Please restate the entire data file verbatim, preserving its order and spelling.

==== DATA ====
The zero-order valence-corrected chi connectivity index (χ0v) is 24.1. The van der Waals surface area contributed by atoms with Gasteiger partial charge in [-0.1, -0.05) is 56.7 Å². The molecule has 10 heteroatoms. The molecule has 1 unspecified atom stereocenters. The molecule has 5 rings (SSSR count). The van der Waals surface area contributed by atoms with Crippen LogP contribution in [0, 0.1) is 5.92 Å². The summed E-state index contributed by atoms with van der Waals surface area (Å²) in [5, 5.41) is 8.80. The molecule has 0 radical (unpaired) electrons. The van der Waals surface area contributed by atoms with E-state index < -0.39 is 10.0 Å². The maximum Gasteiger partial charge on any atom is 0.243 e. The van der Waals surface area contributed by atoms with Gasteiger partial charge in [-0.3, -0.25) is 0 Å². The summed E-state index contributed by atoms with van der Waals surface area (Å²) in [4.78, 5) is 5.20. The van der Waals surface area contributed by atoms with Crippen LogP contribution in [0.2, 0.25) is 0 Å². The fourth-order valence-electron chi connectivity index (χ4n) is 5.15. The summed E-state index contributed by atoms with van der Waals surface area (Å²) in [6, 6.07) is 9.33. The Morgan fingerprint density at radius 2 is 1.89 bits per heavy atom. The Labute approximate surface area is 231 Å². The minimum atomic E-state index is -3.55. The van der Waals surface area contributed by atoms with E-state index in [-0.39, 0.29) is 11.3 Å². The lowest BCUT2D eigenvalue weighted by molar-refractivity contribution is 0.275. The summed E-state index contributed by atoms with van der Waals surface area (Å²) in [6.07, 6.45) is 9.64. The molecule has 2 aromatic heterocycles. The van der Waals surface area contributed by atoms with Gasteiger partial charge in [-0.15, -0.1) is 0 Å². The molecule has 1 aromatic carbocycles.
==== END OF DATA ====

The zero-order valence-corrected chi connectivity index (χ0v) is 24.1. The van der Waals surface area contributed by atoms with Gasteiger partial charge in [-0.1, -0.05) is 56.7 Å². The molecule has 10 heteroatoms. The molecule has 1 unspecified atom stereocenters. The molecule has 5 rings (SSSR count). The van der Waals surface area contributed by atoms with Crippen LogP contribution in [0, 0.1) is 5.92 Å². The summed E-state index contributed by atoms with van der Waals surface area (Å²) in [5, 5.41) is 8.80. The molecule has 0 radical (unpaired) electrons. The van der Waals surface area contributed by atoms with E-state index < -0.39 is 10.0 Å². The maximum Gasteiger partial charge on any atom is 0.243 e. The van der Waals surface area contributed by atoms with Gasteiger partial charge in [-0.3, -0.25) is 0 Å². The summed E-state index contributed by atoms with van der Waals surface area (Å²) in [4.78, 5) is 5.20. The van der Waals surface area contributed by atoms with Crippen LogP contribution in [0.2, 0.25) is 0 Å². The fourth-order valence-electron chi connectivity index (χ4n) is 5.15. The summed E-state index contributed by atoms with van der Waals surface area (Å²) in [6, 6.07) is 9.33. The Morgan fingerprint density at radius 2 is 1.89 bits per heavy atom. The Labute approximate surface area is 231 Å². The minimum atomic E-state index is -3.55. The van der Waals surface area contributed by atoms with E-state index in [-0.39, 0.29) is 11.3 Å². The lowest BCUT2D eigenvalue weighted by molar-refractivity contribution is 0.275. The summed E-state index contributed by atoms with van der Waals surface area (Å²) in [6.07, 6.45) is 9.64. The molecule has 2 aromatic heterocycles. The van der Waals surface area contributed by atoms with Gasteiger partial charge in [-0.15, -0.1) is 0 Å². The molecule has 1 aromatic carbocycles.